Author: John Reinheimer

John Reinheimer, PMP, PMI-SP, MCP, has been using Project for 18-plus years. He has worked as a scheduler, project manager, trainer, and PMO developer at several companies, including DirecTV, Mattel, Boeing, Blue Cross Blue Shield of Florida, and Fidelity Information Services. John is an independent consultant currently working with the United States Navy on a $1.7 billion unmanned vehicle program. Contact him at

Understanding Task Types: Don’t Get Frustrated!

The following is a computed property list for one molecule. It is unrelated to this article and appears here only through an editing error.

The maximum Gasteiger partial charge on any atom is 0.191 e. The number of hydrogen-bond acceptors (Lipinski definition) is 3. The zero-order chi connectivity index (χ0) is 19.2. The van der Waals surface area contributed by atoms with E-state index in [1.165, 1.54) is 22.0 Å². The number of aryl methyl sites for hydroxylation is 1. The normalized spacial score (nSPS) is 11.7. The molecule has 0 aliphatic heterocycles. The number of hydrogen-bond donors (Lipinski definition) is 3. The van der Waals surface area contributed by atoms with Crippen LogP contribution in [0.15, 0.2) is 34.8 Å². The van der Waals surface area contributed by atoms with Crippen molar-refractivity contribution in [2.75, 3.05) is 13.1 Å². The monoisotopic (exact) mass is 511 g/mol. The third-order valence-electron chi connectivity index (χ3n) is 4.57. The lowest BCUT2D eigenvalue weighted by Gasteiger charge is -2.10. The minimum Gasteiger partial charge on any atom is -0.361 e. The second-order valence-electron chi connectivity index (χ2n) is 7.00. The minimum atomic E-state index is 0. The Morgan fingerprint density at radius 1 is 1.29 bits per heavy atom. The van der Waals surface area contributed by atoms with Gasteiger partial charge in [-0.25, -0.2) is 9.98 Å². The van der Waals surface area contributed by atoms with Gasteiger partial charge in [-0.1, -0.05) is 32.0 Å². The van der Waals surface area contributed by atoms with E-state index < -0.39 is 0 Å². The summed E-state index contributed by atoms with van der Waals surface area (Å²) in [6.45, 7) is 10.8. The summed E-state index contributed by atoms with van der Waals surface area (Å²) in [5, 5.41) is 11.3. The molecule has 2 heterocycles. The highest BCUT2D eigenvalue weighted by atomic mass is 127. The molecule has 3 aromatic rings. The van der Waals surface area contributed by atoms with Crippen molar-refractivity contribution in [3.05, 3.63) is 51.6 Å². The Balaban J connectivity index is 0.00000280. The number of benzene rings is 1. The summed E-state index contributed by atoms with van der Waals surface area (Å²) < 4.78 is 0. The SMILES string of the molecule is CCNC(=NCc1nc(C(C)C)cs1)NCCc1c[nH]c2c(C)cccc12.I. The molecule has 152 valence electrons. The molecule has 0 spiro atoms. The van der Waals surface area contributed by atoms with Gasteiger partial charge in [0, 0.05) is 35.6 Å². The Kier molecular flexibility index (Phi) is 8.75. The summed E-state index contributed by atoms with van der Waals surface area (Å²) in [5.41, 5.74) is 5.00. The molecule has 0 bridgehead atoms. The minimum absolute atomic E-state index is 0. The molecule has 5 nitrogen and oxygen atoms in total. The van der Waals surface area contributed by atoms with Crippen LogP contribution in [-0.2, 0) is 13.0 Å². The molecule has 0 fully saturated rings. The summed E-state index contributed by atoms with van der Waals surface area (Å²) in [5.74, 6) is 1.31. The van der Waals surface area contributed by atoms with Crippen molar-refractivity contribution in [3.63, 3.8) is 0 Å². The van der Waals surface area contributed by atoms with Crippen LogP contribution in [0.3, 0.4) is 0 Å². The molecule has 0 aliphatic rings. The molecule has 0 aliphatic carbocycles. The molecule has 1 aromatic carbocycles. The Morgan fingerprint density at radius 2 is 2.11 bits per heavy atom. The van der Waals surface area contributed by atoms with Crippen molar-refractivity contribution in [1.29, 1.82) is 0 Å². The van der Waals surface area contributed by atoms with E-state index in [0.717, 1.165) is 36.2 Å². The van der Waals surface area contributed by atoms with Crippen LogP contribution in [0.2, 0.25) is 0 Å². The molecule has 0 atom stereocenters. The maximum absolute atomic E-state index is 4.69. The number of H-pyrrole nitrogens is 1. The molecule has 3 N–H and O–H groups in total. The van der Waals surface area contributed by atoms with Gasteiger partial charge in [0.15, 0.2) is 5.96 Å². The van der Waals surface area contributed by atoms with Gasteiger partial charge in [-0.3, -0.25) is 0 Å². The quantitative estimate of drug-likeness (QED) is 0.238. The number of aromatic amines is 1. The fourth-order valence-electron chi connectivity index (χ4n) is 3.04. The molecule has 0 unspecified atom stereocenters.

The sophistication of Microsoft Project can sometimes lead to confusion among users, especially when it comes to understanding task types. This guide aims to break down the task types in Microsoft Project and provide a clear understanding of how to use them effectively in managing your projects. For each task in your project, you must set three task type choices: Understanding Task Types in Microsoft Project To understand these, you have to learn the underlying formula used by the scheduling engine: Duration * Units = Work Before I explain each aspect of the formula, please note that with this formula, as you change any given component, that will change the other components too. For any tasks, you can choose which piece of the equation Project will calculate by setting the task type. Regarding work, there are some tasks that you can add more resources to and the task’s duration will decrease. This is called effort-driven scheduling, which is Project’s default. The duration of a task will shrink or grow as resources are added or removed, while the amount of total effort expended on that task stays the same. For example if you have a week long task to test several units, you can decrease the amount of duration by adding more testers. For other tasks, adding resources won’t decrease the duration, such as training. No matter how many instructors one assigns to a three-day training course, it will still take three days. Another example is backing up a computer. One person or 10 can back up a computer — it will still take the same amount of time. Effort-driven scheduling only occurs if you keep this option clicked in the Task Information dialog and you add or remove resources from a task. (Keep in mind that when you add resources to a task, this does cause some increase to the task’s duration due to increased communication needs between the resources.) Here are the steps for selecting a task type for one or more tasks in Project: Use the Task type: drop-down menu to select the appropriate task type. Select the Effort Driven checkbox if desired. Note! Most of the time I leave “Effort-driven” unchecked. As I stated earlier, you must set your task to be one of three types. So how do you know which one to use? Here are some guidelines. Fixed Units Tasks Fixed unit tasks means that in the formula Duration * Units = Work the units are fixed. Use Fixed Unit tasks in situations such as: Here are afew tips about this type of task: Fixed Work Tasks Fixed work tasks means that in the formula Duration * Units = Work the work is fixed. Use Fixed Work tasks in situations such as: Fixed Duration Tasks Fixed duration tasks means that in the formula Duration * Units = Work the duration is fixed. Use Fixed Duration tasks in situations such as: There are two simple guidelines to remember when determining task types. If you remember these guidelines, you’ll be able to predict howMicrosoft Project will respondas you enter duration, units, and/or work. Guideline #1: Enter the duration estimate or work estimate and fix that number by setting the Task Type accordingly. Fixing it prevents Project from changing it. If you enter a Duration estimate, set the Task Type to Fixed Duration. If you enter a Work estimate, set the Task Type to Fixed Work. Guideline #2: Provide the second value in the formula Duration * Units = Work and let Project calculate the third value. If you created a fixed duration task, assign the resources you need and let Project calculate the work. If you created a fixed work task, assign the resources and let duration be calculated. If you entered the duration and work, Project only needs to know who will do the task and it will calculate the number of resources needed (units). Note! Always provide only two of the three values in the formula. Here’s a chart you can print and stick next to your laptop until it becomes second nature to you: As a general rule the priority of which variable will most likely change is duration, then work, and then units. If you can master the concept of task types, you’ll be well on your way to fully understanding how Project works and how to use its capabilities to your best advantage — and your frustrations will diminish. Related Content Webinars (watch for free now!): Digging Deeper – Learning More about Task Types Eliminate the Confusion – Deep Dive into Task Types and Effort Driven Articles: Do’s and Don’ts: Using Hammock Tasks 3 Task Tips